Since first being approved by voters in 1964, the Mingo County Schools Excess Levy has never failed to gain the votes needed to keep it in force.
And school officials say they’re confident it will again be approved by voters when it comes up for decision on November 6.
However, due to the levy having never before been placed on general election ballot but instead always having been decided during a specially-held election, school officials admit they can’t help but be a little apprehensive as to the outcome this time around.
Officials said the decision to have the levy decided in November was due to the expense of holding a special election beforehand, which they said would have cost the school system around $70,000 that it couldn’t afford to spend at this time.
This is why the MCBE decided on the November general election. It is also why the board unanimously agreed at a workshop held earlier this week to begin educating Mingo County residents on the importance of the levy and how much of a financial blow it would have on the school system should it fail to pass a little more than a month from now.
Treasurer Beth Daniels identified some of the specific services provided by the levy — which remains in effect five years following its approval — and which ones the school system stands to lose if it fails to again gain passage.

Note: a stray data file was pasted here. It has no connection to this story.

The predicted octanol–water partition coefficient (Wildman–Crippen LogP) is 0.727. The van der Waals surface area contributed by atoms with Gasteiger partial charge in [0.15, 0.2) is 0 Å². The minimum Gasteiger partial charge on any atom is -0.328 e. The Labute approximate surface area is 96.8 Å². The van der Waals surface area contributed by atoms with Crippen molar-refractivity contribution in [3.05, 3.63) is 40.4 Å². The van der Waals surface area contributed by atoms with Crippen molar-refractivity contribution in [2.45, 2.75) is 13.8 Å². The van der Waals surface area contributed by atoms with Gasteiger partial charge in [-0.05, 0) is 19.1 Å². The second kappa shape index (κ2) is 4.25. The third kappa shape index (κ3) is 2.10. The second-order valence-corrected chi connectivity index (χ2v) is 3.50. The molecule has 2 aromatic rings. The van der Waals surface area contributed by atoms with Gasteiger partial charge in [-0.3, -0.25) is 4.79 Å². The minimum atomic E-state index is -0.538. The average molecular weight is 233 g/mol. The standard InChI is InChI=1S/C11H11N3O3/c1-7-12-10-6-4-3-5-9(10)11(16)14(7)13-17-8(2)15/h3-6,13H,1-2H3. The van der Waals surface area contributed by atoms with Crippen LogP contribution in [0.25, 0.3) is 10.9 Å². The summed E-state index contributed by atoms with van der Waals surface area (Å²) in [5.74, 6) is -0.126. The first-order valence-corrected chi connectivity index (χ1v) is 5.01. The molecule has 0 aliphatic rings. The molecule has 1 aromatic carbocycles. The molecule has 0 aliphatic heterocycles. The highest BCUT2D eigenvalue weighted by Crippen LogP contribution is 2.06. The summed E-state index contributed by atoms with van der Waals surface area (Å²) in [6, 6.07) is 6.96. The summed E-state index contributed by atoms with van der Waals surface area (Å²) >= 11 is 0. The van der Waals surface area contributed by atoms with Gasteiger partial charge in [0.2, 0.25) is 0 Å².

Daniels said among the many services supported by the levy include personnel salary supplements, family vision and dental care, academic coaches, school nurses, band directors and wellness coaches, as well as department chairs for math, related arts, science, social studies, language arts and special education.
She said the levy also helps fund facilities repairs and renovations, school building maintenance and security, as well as textbooks, technology, instructional supplies and classroom furniture. The levy additionally supports educational opportunities for students and teachers, school athletics, along with community-based support programs such as WVU Extension Service’s 4-H and Energy Express.
“In general the levy is doing what it’s always done, just with $3 million less than in past years due to the economic situation in Mingo County being what it’s been for a while now,” she said. “The important thing residents need to keep in mind is this does not raise taxes, everything will stay the same as it has always been, but at the same time understand that it’s a great benefit to our students. It’s just a continuation of what’s been in place since 1964.”
Board President Sabrina Grace said the fact that the levy is going to be decided in the November General Election makes it incumbent upon school officials to promote its passage among school personnel as well as the community.
“I think people are just not informed enough and it’s always scary when people are not informed in the manner they should be,” she said. “It’s important that people in our community realize that if this doesn’t pass, what it means for our students … it means things for our employees definitely, but people also need to understand what it means for our students.”